Valve Bans Gambling on Steam in Code of Conduct Update

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Valve has spent years cracking down on illicit gambling practices and platforms that use items contained within its Marketplace as ‘payment’. Most commonly, CSGO skin gambling sees punters use cosmetics unlocked or earned in CSGO to play casino games and place wagers on – almost always – unregulated betting sites. Recently, it was revealed that a huge Code of Conduct update has now made gambling on Steam – or with Steam – a bannable offence.

Since 2016, Valve has found itself embroiled in wave after wave of lawsuits against operators running CSGO skin trading and gambling platforms, and for the most part, it has been successful in its endeavours. In January, the last of these lawsuits was wrapped up – for now – and in an update to the Steam Code of Conduct, Valve has put a firm lock on all forms of gambling.

Enter the Black Market

In 2013, the first skins and cosmetics were released for CSGO, and that ultimately kicked off a ‘black market’ that saw players buying, selling, and trading skins on the Steam Marketplace. This was by design, but it wasn’t long before third-party operators began picking up on the Steam API and using it for their own purposes, allowing players to link their Steam Marketplace account with their own site to pull their skins across and use them as down payments for gambling practices.

It was forever a risky concept and as gambling practices go, it was entirely unregulated and immoral, and it encouraged players of all ages to get involved with gambling. It wasn’t enough that CSGO was regularly coming under fire for the inclusion of lootboxes, it now found itself at the centre of a gambling controversy that lasted years – and that still exists today.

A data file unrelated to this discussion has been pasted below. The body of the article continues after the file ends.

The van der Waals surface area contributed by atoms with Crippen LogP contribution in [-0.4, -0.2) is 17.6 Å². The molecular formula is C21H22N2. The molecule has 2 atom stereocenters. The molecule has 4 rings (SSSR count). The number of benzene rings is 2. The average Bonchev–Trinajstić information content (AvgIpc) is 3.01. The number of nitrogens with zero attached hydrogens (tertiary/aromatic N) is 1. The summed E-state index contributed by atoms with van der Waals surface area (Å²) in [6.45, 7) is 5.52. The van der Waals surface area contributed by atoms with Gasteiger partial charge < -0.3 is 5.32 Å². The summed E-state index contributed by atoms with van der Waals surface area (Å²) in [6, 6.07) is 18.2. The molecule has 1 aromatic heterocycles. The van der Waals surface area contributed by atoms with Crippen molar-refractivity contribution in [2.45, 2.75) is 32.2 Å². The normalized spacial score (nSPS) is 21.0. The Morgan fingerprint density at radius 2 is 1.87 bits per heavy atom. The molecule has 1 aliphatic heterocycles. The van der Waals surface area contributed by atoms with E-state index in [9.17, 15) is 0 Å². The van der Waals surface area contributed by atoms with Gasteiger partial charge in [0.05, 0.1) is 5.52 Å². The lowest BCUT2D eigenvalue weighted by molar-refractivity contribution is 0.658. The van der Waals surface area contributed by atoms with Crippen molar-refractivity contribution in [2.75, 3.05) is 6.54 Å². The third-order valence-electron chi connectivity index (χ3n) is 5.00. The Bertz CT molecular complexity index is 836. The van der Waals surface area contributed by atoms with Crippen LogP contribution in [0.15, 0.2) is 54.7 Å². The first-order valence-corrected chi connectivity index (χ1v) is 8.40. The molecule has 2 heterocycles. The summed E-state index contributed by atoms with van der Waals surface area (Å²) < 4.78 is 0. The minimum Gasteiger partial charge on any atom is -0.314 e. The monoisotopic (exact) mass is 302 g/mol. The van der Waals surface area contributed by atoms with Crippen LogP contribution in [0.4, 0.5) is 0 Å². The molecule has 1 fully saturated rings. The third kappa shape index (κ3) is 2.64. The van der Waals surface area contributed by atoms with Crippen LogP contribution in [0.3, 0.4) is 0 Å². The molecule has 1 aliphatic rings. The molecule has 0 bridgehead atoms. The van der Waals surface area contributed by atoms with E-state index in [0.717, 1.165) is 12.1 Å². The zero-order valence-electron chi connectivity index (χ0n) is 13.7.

Today, the CSGO skins market is worth billions, and some single transactions can be worth hundreds of thousands of dollars.

Recently, it was noticed by a certain CSGO skins collector – xMercy – that Valve is once again cracking down on illicit gambling practices. In the Steam Code of Conduct, an update was recently made to introduce a prohibition on gambling. (http://www.tntechoracle.com/)

This prohibition was listed in the ‘commercial activity’ offences that includes buying and selling Steam accounts, begging, or running unregulated contests on the platform.

It hasn’t yet been confirmed, but it has been suggested that users interacting with CSGO gambling sites that use the Marketplace API to power transactions could now be identified and banned from Steam, losing access to their account and their cosmetics. It could be an expensive endeavour for some, particularly as many of these skins run up price tags in the thousands of dollars.

This will likely also impact any users advertising gambling sites on their profiles or sharing links to such platforms in any games launched through Steam.

Do you use CSGO skin gambling sites? Does this news worry you at all?


For more Insider Gaming news, check out our coverage of the leaked Lords of the Fallen release date.

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